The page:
Format

Send to

Choose Destination
See comment in PubMed Commons below
J Acquir Immune Defic Syndr. 2014 Apr 15;65(5):526-34. doi: 10.1097/QAI.0000000000000070.

Prevalence, incidence, and persistence of psychiatric and substance use disorders among mothers living with HIV.

Author information

1
*Department of Psychiatry and Behavioral Sciences, Northwestern University Feinberg School of Medicine, Chicago, IL; †HIV Center for Clinical and Behavioral Studies, Division of Gender, Sexuality, and Health, New York State Psychiatric Institute and Columbia University, New York, NY; ‡Center for Biostatistics in AIDS Research, Department of Biostatistics, Harvard School of Public Health, Boston, MA; §Department of Epidemiology, Harvard School of Public Health, Boston, MA; ‖Department of Pediatrics, University of Illinois, Chicago, IL; ¶Department of Pediatrics, Tulane University School of Medicine, New Orleans, LA; #National Institutes of Health/National Institute of Mental Health, Bethesda, MD; **Department of Psychiatry, Drexel University College of Medicine, Philadelphia, PA; ††Department of Children's Behavioral Health, Children's of Alabama, Birmingham, AL; and ‡‡Department of Sociomedical Sciences, Mailman School of Public Health, Columbia University, New York, NY.

Abstract

OBJECTIVE:

To evaluate prevalence, incidence, remission, and persistence of psychiatric and substance use disorders among HIV-infected mothers and identify biopsychosocial correlates.

METHODS:

HIV-infected mothers (n = 1223) of HIV-exposed uninfected children enrolled in a prospective cohort study; HIV-uninfected mothers (n = 128) served as a comparison group. Mothers provided sociodemographic and health information and completed the Client Diagnostic Questionnaire (CDQ). Prevalence of any psychiatric or substance use disorder at initial evaluation was compared between the 2 groups. Incident, remitting, and persisting disorders were identified for 689 mothers with HIV who completed follow-up CDQs. We used logistic regression to evaluate adjusted associations of biopsychosocial characteristics with presence, incidence, remission, and persistence of disorders.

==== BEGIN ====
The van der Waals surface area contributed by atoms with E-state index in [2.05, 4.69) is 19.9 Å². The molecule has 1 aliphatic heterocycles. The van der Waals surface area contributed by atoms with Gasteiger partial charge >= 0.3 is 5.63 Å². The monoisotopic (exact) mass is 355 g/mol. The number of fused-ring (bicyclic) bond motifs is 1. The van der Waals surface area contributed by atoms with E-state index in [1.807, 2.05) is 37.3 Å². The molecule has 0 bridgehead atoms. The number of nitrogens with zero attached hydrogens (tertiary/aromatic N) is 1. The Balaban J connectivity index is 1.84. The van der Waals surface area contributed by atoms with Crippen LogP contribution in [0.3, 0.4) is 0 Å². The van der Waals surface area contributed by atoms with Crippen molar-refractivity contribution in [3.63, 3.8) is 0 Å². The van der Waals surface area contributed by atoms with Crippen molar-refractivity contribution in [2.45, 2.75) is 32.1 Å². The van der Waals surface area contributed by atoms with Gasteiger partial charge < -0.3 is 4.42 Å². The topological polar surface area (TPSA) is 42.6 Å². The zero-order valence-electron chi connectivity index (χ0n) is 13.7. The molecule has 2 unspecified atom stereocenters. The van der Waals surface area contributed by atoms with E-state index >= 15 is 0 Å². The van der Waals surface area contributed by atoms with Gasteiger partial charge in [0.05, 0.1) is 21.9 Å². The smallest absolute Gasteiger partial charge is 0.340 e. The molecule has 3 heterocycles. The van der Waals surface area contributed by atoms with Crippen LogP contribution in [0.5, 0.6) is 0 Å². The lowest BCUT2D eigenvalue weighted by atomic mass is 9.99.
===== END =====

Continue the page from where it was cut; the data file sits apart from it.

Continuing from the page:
RESULTS:

Thirty-five percent of mothers screened positive for any psychiatric or substance use disorder at initial evaluation, with no difference by maternal HIV status (P = 1.00). Among HIV-infected mothers, presence of any disorder was associated with younger age [adjusted odds ratio (aOR): 1.39; 95% CI: 1.09 to 1.75], single parenthood (aOR: 1.35; 95% CI: 1.08 to 1.68), and functional limitations (aOR: 2.29; 95% CI: 1.81 to 2.90). Incident disorders were associated with functional limitations (aOR: 1.92; 95% CI: 1.10 to 3.30). Among HIV-infected mothers with a disorder at initial evaluation (n = 238), 61% had persistent disorders. Persistent disorders were associated with lower income (aOR: 2.44; 95% CI: 1.33 to 4.76) and functional limitations (aOR: 3.19; 95% CI: 1.87 to 5.48). Receipt of treatment for any disorder was limited: 4.5% at study entry, 7% at follow-up, 5.5% at both entry and follow-up.

CONCLUSIONS:

Psychiatric and substance use disorders remain significant comorbid conditions among HIV-infected mothers and require accessible evidence-informed treatment.

PMID:
24759063
PMCID:
PMC3999478
DOI:
10.1097/QAI.0000000000000070
[Indexed for MEDLINE]
Free PMC Article
PubMed Commons home

PubMed Commons

0 comments

    Supplemental Content

    Full text links

    Icon for Wolters Kluwer Icon for PubMed Central
    Loading ...
    Support Center